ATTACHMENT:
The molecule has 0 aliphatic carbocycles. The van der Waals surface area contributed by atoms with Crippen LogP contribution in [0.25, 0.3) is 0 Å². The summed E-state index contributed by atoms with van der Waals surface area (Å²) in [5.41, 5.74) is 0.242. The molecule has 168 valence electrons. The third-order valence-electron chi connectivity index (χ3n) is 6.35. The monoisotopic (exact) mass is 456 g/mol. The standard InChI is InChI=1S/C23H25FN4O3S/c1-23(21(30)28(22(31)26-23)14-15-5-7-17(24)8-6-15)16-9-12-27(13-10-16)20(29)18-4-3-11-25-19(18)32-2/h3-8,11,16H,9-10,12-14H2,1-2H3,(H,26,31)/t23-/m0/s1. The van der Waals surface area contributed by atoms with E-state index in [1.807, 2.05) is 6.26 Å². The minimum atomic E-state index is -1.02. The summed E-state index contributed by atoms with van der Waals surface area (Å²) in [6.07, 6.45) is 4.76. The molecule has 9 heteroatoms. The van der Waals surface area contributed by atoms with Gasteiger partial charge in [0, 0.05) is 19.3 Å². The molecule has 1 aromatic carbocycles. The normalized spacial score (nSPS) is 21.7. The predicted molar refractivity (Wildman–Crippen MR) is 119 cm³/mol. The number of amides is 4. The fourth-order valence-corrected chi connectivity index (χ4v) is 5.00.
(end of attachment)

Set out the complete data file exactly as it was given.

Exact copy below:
The molecule has 0 aliphatic carbocycles. The van der Waals surface area contributed by atoms with Crippen LogP contribution in [0.25, 0.3) is 0 Å². The summed E-state index contributed by atoms with van der Waals surface area (Å²) in [5.41, 5.74) is 0.242. The molecule has 168 valence electrons. The third-order valence-electron chi connectivity index (χ3n) is 6.35. The monoisotopic (exact) mass is 456 g/mol. The standard InChI is InChI=1S/C23H25FN4O3S/c1-23(21(30)28(22(31)26-23)14-15-5-7-17(24)8-6-15)16-9-12-27(13-10-16)20(29)18-4-3-11-25-19(18)32-2/h3-8,11,16H,9-10,12-14H2,1-2H3,(H,26,31)/t23-/m0/s1. The van der Waals surface area contributed by atoms with E-state index in [1.807, 2.05) is 6.26 Å². The minimum atomic E-state index is -1.02. The summed E-state index contributed by atoms with van der Waals surface area (Å²) in [6.07, 6.45) is 4.76. The molecule has 9 heteroatoms. The van der Waals surface area contributed by atoms with Gasteiger partial charge in [0, 0.05) is 19.3 Å². The molecule has 1 aromatic carbocycles. The normalized spacial score (nSPS) is 21.7. The predicted molar refractivity (Wildman–Crippen MR) is 119 cm³/mol. The number of amides is 4. The fourth-order valence-corrected chi connectivity index (χ4v) is 5.00.